Miami, Florida—(ENEWSPF)—August 24, 2011 – UPDATE 2 PM EDT eNews Park Forest continues to post raw data regarding hurricane Irene to keep the public informed as quickly as possible.
…IRENE A LITTLE STRONGER…EYE OVER CROOKED ISLAND…
Irene has continued to strengthen this morning. The eye has become more distinct in satellite imagery and it is surrounded by cloud tops colder than -70 degrees celsius. Both air force and NOAA hurricane hunter aircraft have been investigating Irene this morning. The air force plane measured a peak 700 mb flight-level wind of 112 kt just before 1200 UTC…and this supported the upgrade to a 100-kt category three hurricane at that time. Since that time the noaa aircraft reported 115 kt at 750 mb. The pressure has remained around 956 mb…and the initial intensity estimate remains 100 kt.
The outflow has become well established over the hurricane and Irene will be moving over sea surface temperatures of around 29 degrees celsius during the next 24-36 hours. These environmental factors favor additional intensification and the new intensity forecast calls for Irene to reach category four strength within 24 hours. After that time…some fluctuations in wind speeds are likely due to eyewall replacements. The uw-cimss objective secondary eyewall formation technique shows a very high likelihood of that occurring during the next 48 hours. Southwesterly shear is expected to gradually increase and the hurricane will be moving over significantly colder waters by 96 hours. This should result in gradual weakening…however Irene is forecast to remain a large and powerful hurricane during the next 5 days.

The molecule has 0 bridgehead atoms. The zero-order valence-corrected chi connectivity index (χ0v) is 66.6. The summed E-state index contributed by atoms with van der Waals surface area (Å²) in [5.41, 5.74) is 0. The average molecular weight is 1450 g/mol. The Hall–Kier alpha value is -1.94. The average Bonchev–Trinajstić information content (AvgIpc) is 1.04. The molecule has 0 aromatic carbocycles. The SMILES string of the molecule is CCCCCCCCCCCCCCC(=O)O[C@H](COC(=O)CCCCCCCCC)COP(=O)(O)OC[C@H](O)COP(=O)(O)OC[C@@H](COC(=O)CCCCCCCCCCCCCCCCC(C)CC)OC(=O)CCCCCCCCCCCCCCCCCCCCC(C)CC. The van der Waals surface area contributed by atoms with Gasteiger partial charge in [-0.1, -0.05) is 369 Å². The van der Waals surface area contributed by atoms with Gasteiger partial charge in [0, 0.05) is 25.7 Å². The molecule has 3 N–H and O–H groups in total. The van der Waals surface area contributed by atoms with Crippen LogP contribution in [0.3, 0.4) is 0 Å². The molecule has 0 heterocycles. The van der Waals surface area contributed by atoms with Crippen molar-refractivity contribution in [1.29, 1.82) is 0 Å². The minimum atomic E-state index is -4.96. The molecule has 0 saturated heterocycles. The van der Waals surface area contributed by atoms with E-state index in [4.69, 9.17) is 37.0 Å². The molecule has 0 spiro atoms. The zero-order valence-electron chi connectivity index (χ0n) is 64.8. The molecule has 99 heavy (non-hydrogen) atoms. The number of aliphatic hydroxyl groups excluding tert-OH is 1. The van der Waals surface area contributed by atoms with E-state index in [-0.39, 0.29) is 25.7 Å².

Aircraft fixes during the past 12 hours indicate that Irene has made the expected turn toward the northwest…with an initial motion of 305/10. There is no change to the track forecast reasoning and the model guidance remains in excellent agreement for the first 2-3 days. After that time…there is some question as to whether or not Irene continues on a north-northeast heading or turns back toward the north ahead of a mid-latitude trough approaching the great lakes region. The GFDL and HWRF models remain along the west side of the guidance envelope and show a track over or very close to the mid-Atlantic coast. The UKMET and NOGAPS are along the eastern side and keep the core of the hurricane well offshore. Given the typical model and official track errors…both scenarios are viable options at this time…and users are once again reminded not to focus on specific forecast points three to five days downstream. The TVCA consensus and the experimental hurricane forecast improvement project consensus were relatively close to the previous NHC forecast. The updated NHC track has been nudged eastward at 96 and 120 hours and lies between those two consensus aids.
Status Update as of August 23, 2011 – 2 PM EDT https://enewspf.com/latest-news/science-a-environmental/26323-hurricane-irene-advisory-august-23-2011-2-pm-edt.html
Status Update as of August 23, 2011 – 5 PM EDT https://enewspf.com/latest-news/science-a-environmental/26337-hurricane-irene-advisory-august-23-2011-5-pm-edt.html
Status Update as of August 23, 2011 – 8 PM EDT- https://enewspf.com/latest-news/science-a-environmental/26345-hurricane-irene-advisory-august-23-2011-8-pm-edt.html
Status Update as of August 23, 2011 – 11 PM EDT- https://enewspf.com/latest-news/science-a-environmental/26348-hurricane-irene-advisory-august-23-2011-11-pm-edt.html